- Band Management
- Home Recording
- Live Sound
- Best Instruments
- New Music & Video
2016 was a tough year for many of us. With the currently divisive state of society, how could it not be? For multitudes, struggle, as well as its counterpart resilience, were a big part of the year, too. For John Paul Pitts, the year included not only the loss of his bandmate, Thomas Fekete, but also his mother’s cancer diagnosis. Amid all this, his band, Surfer Blood, was planning to release a new album—laden not only with the endlessly catchy ballads they’re known for, but heavier material that allows us to connect with his personal experiences as if we’ve learned them as our own.
Since the band’s debut album, Astro Coast, Surfer Blood have been honing their production. For Snowdonia, the band’s latest, Pitts continued the trend from their first record and wrote and mixed the work entirely by himself. What remained was a sense of autonomy amid collaboration, where solitude reigned supreme. He used the skills he had gained over the years, and was able to create a multifaceted album that explores the depths of human emotion.
Though the album has been crafted by Pitts once more, there’s a whole lot that’s different, too. Bassist Lindsey Mills provides guitar backings as well as strong vocals, and they experiment with an instrument that’s not-so-commonly played: “One of the cool things we discovered is one of those rotating cabinets, it’s called a Leslie cabinet – it’s used on an organ, and we were able to rig it up so you can play it through a guitar. It’s so cool because you can’t really tell if it’s a guitar or organ, because it sounds like a guitar, but it has a really warm quality of an organ.”
The album was polished and ready to go in May of 2016—however, this time period also coincided with one of great loss. One of Surfer Blood’s original bandmates, Thomas Fekete, lost his battle with cancer that same month. Pitts struggled with the dual loss of his dear friend as well as his musical counterpart.
“I think January 2, 2015, we got wind that Thomas was really sick and going on tour was just not an option for him. That was the first time we had known anyone who that happened to who wasn’t our grandparents or something. That was really crazy, and it was pretty obvious that he wasn’t going to be around to help us write songs anymore, that everything else in his life was now second to his fight. That was really hard on me. That took a lot of getting used to and was a huge adjustment. I considered walking away from the band. That was separate from when he actually passed in May and I just knew that I wasn’t ever going to see him again. That took a long time to process and that was a much different feeling: losing your bandmate and your writing partner, someone who introduced you to all the music and has come to influence you. Just realizing the seriousness of what he was going through, how scared and lonely he must have felt, influenced me a lot while I was writing songs, for sure,” Pitts notes with an air of sorrow.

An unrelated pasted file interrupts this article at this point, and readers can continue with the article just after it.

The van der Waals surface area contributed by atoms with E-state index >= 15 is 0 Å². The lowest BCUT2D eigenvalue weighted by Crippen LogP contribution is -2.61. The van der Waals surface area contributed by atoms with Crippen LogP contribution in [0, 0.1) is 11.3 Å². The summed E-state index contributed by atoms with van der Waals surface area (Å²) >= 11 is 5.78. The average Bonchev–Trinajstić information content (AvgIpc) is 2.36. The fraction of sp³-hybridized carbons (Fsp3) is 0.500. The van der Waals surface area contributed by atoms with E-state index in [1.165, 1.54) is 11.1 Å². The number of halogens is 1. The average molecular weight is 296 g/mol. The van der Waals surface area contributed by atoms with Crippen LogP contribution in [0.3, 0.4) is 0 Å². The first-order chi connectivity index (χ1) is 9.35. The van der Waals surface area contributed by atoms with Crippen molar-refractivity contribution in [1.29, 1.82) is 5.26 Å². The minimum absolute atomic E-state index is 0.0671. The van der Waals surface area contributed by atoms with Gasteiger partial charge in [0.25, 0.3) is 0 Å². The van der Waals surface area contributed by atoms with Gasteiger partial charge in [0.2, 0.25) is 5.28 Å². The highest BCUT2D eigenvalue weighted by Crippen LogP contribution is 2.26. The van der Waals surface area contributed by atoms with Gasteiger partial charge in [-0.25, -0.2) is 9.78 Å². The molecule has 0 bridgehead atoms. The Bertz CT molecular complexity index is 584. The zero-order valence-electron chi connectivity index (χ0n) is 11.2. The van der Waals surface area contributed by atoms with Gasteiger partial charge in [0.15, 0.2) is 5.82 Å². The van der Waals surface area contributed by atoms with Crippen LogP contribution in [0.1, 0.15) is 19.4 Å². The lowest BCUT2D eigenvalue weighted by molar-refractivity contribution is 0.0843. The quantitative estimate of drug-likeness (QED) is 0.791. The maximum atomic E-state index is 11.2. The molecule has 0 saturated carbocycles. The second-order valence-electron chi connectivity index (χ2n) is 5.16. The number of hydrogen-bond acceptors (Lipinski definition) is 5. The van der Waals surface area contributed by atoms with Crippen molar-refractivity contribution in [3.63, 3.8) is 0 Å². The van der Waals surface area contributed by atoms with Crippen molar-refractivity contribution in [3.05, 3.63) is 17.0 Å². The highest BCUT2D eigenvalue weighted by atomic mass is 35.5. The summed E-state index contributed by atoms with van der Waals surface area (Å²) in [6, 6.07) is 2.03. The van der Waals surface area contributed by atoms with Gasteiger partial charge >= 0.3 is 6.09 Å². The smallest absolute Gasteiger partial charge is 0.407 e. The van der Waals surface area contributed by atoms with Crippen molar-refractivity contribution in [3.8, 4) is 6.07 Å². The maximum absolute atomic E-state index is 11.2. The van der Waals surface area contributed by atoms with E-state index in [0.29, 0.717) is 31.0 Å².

In a way, Fekete helped Pitts realize he was a true musician. Pitts was in college, without a major, when Fekete urged him to go on tour and take these big risks that musicians do. And Pitts was ever so grateful when it paid off. “I think that if he had not pushed me or encouraged me to just put it all on the line for what I truly loved, then what was I doing? I didn’t have a major, I didn’t want to be there. But saying goodbye to all that and going on tour with a band seemed like something that happened to other people. Tom encouraged me to believe in myself more than I ever would have on my own.”
Along with having an intensely emotional year, Surfer Blood found themselves stretching their limits creatively while recording the new album. Though Pitts wants the tracks to sound “pretty and clever,” he also admits that this collection of songs is more personal than he had initially let on. And after his explanation, how could they not be? “I feel like most writers, even when they’re writing about other people, are writing about themselves or people they know. And that’s true for me; that’s always been true for me. A lot of this record is like an ode to getting older, because it is crazy how the years go by and you wake up one day and you’re 30, and you still feel connected to the person you were when you were 23 and started this band. But at the same time, so much has changed in your life. I guess this record sort of helps me sort that all out and take a look at it.”
With Snowdonia emerges a new sense of soul-searching for both Pitts and the rest of the bandmates in Surfer Blood. As for the future, Pitts wants to keep soaking up music like a sponge, and growing and learning from these listening sessions. In this, Pitts hopes to keep evolving Surfer Blood, too. “The one thing that stays constant is you’re always trying to make all your favorite records at once. And I guess the thing that really changes is you and the things you hear that you think are interesting, and maybe worth exploring. That’s constantly evolving.”
Surfer Blood is consistently asked for advice from teens coming to their shows. And they’re the perfect people to give that advice. When the band’s songs got someone through a tough time, Pitts recalls his own adolescence, when those groups for him were Modest Mouse and Built to Spill. Today, he’s hoping to pay it forward. For a band who homes in on the art of creating pretty and clever ballads, Surfer Blood sure knows how to find strength amid struggle, and pass it on to others who are enduring tumultuous times, too.
Standout Track: “Matter of Time”
Follow on Twitter @surferblood
Photos by Zak Bennett